Now we multiply (33) by  and add the result to (32). We obtain

(34) 1 2{  R 0 ()2 ( ) +   R  ()2 ( )} = −12{  R 0 2 ( ) +  R  2 ( )} −12{  R 0 ()2( )+  R  ()2( )}

Whence it follows that 1 2{  Z 0 ()2( ) +   Z  ()2( )} ≤ 0

so that ( ) = 0 for  ∈ [0 ) ∪ ( ] and −∞    ∞. Taking (31) into

account, we find that 0( ) = 0, which is the desired result.

3. Conclusions

Impulsive diﬀerential equations have become more important in recent years in some mathematical models of real world phenomena, especially in the biological or medical domain (see , , , ). This paper is an extension to impulsive diﬀerential equations of the results .

The Fourier method was applied to solve a boundary value problem with impulse . An expansion formula in the eigenfunctions was established. Here, obtained

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results were used for constructing a solution of the vibration equation for two-layered composite. Note that, such problems were examined in the case of absence of the impulse in literature (see ). In this paper, the problem in the case of the impulse phenomenon is investigated.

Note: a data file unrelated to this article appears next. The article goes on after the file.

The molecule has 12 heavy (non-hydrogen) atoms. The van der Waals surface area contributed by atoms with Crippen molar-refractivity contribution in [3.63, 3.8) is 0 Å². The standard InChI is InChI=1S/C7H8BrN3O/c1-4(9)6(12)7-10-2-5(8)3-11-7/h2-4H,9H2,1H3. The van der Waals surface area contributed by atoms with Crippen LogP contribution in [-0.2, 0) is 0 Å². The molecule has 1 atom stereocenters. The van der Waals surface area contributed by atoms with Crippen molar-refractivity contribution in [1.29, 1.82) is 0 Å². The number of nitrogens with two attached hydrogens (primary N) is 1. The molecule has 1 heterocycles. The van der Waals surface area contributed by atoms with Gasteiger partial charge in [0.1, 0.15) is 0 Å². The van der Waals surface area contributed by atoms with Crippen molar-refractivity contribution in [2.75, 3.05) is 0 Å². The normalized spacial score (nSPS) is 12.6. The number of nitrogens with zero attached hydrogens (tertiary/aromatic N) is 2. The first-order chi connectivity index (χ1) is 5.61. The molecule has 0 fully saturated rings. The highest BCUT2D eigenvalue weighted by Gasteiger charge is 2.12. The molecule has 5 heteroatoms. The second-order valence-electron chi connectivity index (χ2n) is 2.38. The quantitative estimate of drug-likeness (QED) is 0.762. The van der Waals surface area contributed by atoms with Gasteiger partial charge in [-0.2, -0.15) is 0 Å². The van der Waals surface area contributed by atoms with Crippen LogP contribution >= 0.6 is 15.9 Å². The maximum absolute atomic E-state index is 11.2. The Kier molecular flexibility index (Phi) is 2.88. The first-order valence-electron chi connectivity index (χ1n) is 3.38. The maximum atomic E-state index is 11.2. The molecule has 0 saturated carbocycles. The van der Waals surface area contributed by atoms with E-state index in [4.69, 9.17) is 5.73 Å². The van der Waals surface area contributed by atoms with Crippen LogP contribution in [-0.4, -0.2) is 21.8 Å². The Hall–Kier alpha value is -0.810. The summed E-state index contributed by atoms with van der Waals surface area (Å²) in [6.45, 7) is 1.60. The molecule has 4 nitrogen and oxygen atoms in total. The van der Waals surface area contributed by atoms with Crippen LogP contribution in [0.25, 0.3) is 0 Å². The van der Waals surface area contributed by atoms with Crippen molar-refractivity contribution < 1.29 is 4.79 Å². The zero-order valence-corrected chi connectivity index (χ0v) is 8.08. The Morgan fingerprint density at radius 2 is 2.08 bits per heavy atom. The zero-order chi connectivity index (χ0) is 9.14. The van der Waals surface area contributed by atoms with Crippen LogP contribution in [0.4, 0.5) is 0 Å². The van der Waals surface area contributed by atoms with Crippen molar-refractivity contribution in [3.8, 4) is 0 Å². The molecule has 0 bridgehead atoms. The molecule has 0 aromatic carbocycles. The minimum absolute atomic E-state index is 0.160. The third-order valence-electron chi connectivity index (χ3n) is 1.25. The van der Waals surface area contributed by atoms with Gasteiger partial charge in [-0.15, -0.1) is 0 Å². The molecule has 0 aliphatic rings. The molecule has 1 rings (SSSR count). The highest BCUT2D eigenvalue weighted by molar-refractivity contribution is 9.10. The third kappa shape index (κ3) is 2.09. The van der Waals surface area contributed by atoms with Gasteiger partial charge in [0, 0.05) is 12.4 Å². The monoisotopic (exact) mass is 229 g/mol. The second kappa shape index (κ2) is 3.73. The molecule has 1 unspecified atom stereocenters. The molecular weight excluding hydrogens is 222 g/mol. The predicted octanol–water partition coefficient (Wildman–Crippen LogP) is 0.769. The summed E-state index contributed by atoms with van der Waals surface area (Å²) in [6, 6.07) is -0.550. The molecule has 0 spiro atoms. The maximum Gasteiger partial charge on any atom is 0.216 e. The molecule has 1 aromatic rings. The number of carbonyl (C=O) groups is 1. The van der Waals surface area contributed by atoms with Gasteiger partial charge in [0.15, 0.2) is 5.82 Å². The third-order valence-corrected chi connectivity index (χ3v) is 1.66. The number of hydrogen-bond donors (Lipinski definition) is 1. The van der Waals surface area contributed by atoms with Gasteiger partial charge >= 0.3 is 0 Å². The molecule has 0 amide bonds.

References

1. Arjunan, M. M. and Anguraj, A., Existence results for first order impulsive func-tional diﬀerential equations in Banach spaces, J. KSIAM, Vol.11, No.1, 85-93, 2007. 2. Bulavin, P. E. and Kascheev, V. M., Solution of the nonhomogeneous heat conduc-tion equaconduc-tion for multilayered bodies, Int. Chem. Engng., 1965, 5:112-115.

3. Bainov, D. D. and Simeonov, P. S., Systems with impulse eﬀect, Ellis Horwood Ltd., Chichister, 1989.

4. Coddington, E.A. and Levinson, N., Theory of ordinary diﬀerential equations, McGraw-Hill, New York, 1955.

5. Faydaoglu, S. and Guseinov, G.Sh., Eigenfunction expansion for a Sturm-Liouville boundary value problem with impulse, International Journal of Pure and Applied Mathematics, 2003, 8:137-170.

6. Guseinov, G. Sh., Eigenfunction expansions for a Sturm-Liouville problem on time scales, International Journal of Diﬀerence Equations Volume 2 Number 1, 2007, 93-104. 7. Lakshmikantham, V., Bainov, D. D. and Simeonov, P. S., Theory of impulsive diﬀerential equations, World Scientific, Singapore, 1989.

8. Mulholland, G. P. And Cobble, M. H., Diﬀusion through composite media, Int. J. Heat Mass Transfer, 15:147-160, 1972.

9. Ozisik, M.N., Boundary value problems of heat conduction, Dower, New York, 1989.

10. Smirnov, V. I., A course of higher mathematics, Vol. IV, Addison-Wesley, New York, 1964.

11. Samoilenko, A. M. and Perestyuk, N. A., Impulsive diﬀerential equations, World Scientific, Singapore, 1995.